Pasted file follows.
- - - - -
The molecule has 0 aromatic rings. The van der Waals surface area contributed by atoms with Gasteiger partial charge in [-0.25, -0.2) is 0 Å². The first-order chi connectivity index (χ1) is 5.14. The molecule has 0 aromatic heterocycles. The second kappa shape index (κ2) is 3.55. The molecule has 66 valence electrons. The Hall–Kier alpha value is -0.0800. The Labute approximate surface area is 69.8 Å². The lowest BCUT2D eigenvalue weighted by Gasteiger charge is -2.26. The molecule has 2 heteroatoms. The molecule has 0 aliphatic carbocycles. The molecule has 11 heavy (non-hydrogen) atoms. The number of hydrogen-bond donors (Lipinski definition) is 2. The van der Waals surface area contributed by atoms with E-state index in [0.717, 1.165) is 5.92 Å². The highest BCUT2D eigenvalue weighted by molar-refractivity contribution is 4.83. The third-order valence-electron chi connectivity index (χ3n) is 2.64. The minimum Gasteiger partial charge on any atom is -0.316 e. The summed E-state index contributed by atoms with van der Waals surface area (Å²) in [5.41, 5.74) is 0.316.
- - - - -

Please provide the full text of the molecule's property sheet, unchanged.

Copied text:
The molecule has 0 aromatic rings. The van der Waals surface area contributed by atoms with Gasteiger partial charge in [-0.25, -0.2) is 0 Å². The first-order chi connectivity index (χ1) is 5.14. The molecule has 0 aromatic heterocycles. The second kappa shape index (κ2) is 3.55. The molecule has 66 valence electrons. The Hall–Kier alpha value is -0.0800. The Labute approximate surface area is 69.8 Å². The lowest BCUT2D eigenvalue weighted by Gasteiger charge is -2.26. The molecule has 2 heteroatoms. The molecule has 0 aliphatic carbocycles. The molecule has 11 heavy (non-hydrogen) atoms. The number of hydrogen-bond donors (Lipinski definition) is 2. The van der Waals surface area contributed by atoms with E-state index in [0.717, 1.165) is 5.92 Å². The highest BCUT2D eigenvalue weighted by molar-refractivity contribution is 4.83. The third-order valence-electron chi connectivity index (χ3n) is 2.64. The minimum Gasteiger partial charge on any atom is -0.316 e. The summed E-state index contributed by atoms with van der Waals surface area (Å²) in [5.41, 5.74) is 0.316.